The implementation of the right to education requires funding in order to build schools, pay teachers’ salaries and training, provide teaching materials, etc.
Under international law, States have the obligation to use the maximum of their available resources to realise the right to education. Even when a State’s resources are very limited, it is obliged to prioritise certain immediate obligations, such as the introduction of free primary education and to guarantee education to all without discrimination. It is also obliged to provide progressively free secondary and higher education and to continuously improve the quality of education. This means that it must take immediate and progressive steps to fully realising the right to education and must not take retrogressive measures.
To implement the right to education effectively, States should ensure that a sufficient proportion of the national budget is allocated to education financing and that the money is used effectively and equitably to guarantee education for all and redress inequalities.
International Declarations, for example the 2011 Jomtien Statement, recognise that States should spend at least 6% of their GDP and/or at least 20% of their national budgets on education in order to achieve quality education for all. In some States, the national education budget is guaranteed by the constitution or legislation, for example, in Brazil, Costa Rica and Indonesia.
Education is mainly financed with domestic revenues raised through national taxation. However, national tax policies are often insufficient to generate sufficient income. Civil society organisations campaign for a fair tax system. See, for example, ActionAid Global Tax Power Campaign and the GCE publication A Taxing Business: Financing education for all through domestic resources.
Concerns may also be raised about the macro-economic policies that are pursued and whether these facilitate or obstruct investment in education. For many years the International Monetary Fund (IMF) imposed public sector wage bill caps on low income countries as a condition of loan agreements and these actively blocked investment in teacher salaries until coordinated research and campaigning persuaded the IMF to remove these conditions. See for instance ActionAid Report Confronting the contradictions: the IMF, wage bill caps and the case for teachers.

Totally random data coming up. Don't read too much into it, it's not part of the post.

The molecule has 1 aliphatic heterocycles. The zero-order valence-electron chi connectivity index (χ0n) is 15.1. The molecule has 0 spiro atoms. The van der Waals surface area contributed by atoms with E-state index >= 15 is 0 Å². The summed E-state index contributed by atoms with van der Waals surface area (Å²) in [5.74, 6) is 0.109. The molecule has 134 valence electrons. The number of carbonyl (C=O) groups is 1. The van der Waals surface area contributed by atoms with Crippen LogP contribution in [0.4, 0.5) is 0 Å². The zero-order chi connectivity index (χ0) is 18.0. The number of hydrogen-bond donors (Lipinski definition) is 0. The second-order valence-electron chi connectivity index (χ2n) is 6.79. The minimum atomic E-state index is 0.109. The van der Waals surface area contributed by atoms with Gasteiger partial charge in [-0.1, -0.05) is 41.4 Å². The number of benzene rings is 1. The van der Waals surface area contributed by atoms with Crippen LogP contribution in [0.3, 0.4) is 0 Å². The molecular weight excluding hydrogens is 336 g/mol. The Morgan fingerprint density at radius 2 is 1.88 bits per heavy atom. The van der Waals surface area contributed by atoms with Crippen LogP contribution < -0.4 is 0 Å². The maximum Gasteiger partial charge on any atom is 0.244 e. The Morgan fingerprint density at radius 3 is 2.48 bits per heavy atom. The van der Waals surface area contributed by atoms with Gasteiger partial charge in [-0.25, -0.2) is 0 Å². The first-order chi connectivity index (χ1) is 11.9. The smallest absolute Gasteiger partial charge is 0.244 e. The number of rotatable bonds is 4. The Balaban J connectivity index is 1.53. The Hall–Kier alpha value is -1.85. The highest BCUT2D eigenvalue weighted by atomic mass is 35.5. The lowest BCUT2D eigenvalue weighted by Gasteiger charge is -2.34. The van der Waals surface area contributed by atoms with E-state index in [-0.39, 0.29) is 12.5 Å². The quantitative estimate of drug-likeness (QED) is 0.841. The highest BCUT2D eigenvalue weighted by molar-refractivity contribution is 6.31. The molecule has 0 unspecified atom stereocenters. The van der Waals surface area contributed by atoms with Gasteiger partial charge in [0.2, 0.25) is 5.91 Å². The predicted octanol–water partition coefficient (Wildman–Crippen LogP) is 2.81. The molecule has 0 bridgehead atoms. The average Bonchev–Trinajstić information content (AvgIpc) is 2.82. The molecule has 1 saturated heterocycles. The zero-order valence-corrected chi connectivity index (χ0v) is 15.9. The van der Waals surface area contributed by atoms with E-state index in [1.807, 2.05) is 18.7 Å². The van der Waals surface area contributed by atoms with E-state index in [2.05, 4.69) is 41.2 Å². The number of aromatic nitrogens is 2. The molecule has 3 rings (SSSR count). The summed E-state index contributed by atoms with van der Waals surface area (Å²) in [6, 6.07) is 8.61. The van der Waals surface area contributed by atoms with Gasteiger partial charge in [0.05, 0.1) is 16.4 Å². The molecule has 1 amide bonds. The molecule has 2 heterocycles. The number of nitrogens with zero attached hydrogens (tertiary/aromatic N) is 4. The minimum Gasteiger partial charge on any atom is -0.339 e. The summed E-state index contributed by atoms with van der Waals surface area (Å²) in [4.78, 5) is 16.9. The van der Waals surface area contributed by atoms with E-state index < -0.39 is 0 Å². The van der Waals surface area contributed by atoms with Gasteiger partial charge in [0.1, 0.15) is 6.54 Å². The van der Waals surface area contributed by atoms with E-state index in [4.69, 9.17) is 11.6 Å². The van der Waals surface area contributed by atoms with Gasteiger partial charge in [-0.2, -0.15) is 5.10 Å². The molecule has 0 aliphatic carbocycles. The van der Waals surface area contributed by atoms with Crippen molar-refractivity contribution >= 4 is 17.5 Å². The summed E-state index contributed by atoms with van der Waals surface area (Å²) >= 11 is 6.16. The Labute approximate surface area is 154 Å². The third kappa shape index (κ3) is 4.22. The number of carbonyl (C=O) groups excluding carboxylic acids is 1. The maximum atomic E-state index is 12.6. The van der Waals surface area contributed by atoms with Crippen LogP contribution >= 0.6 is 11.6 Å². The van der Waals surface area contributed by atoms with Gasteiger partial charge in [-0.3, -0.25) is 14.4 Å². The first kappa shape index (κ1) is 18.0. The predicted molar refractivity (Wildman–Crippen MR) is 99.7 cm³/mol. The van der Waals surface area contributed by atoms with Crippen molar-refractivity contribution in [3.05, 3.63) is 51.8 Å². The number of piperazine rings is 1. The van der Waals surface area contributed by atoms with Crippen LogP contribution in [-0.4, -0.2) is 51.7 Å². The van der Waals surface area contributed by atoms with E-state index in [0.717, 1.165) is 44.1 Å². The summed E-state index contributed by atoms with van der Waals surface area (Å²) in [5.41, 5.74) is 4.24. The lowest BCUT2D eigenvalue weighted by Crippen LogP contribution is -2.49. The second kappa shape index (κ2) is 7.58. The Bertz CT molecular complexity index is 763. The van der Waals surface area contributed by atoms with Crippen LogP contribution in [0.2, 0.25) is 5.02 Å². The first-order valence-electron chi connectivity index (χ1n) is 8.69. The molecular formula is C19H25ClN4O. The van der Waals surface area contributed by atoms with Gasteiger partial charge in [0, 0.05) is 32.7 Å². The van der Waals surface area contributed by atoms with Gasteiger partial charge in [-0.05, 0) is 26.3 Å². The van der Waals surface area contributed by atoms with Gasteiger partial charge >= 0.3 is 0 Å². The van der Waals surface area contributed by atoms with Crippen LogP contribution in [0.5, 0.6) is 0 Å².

When domestic revenues are not enough, the international community should provide aid contributions (ICESCR, Article 4; CRC, Article 4 and 28.3). It is important that this is done in a harmonised way rather than through fragmented projects and the best example of pooled funding is the Global Partnership for Education (made up of donor governments, multilateral development agencies, developing country governments, civil society and other stakeholders) which provides coordinated funding and support to governments with credible education sector plans in developing countries. Even though there is a shared responsibility for the implementation of the right to education worldwide, there is presently a trend among donors of reducing their aid support from basic education.
Despite a global financial crisis, the main barrier to adequately financing education continues to be a lack of political will. In addition, corruption is major impediment to the realisation of the right to education For more information see Transparency International’s website.
In response to the education financial crisis, some stakeholders have called for more business investment in education markets. However, as stated by the UN Special Rapporteur on the Right to Education: “the concept of education as public good is important in enhancing public investment in education… It provides the basis for regulating private providers of education so that the social interest in education is not sacrificed for the sake of private profit”.
It is important to assess the national budget raised, allocated and spent to education when monitoring the implementation of the right to education at the national level in order to determine if the government is doing the best it can to realise the right to education. More information on how to analyse education financing issues in ActionAid/GCE toolkit, Education Rights. A guide for practitioners and activists (Chapter 3) and in IHRIP/IBP toolkit Reading the books: Governments’ budgets and the right to education
- International Covenant on Economic, Social and Cultural Rights, 1966 (Articles 2, 13 and 14)
General Comment 13, paragraphs 1, 43, 44, 51, 53, 54, 56, 60
General Comment 11, paragraphs 3, 9
General Comment 3 on the nature of the States parties obligations (Article 2.1)
- Convention on the Rights of the Child, 1989 (Articles 4 and 28.3)
- Jakarta Declaration, 2005 adopted at the International Conference on the Right to Basic Education as a Fundamental human right and the Legal Framework for its Financing (Paragraph IV)
- Jomtien Statement, 2011 adopted at the 10th Meeting of the High-Level Group on Education for All (EFA) (Paragraph 6)
- International Development Strategy for the Second United Nations Development Decade, adopted by the UN General Assembly in 1970 (Paragraph 43)
For more details see International Instruments - Education Financing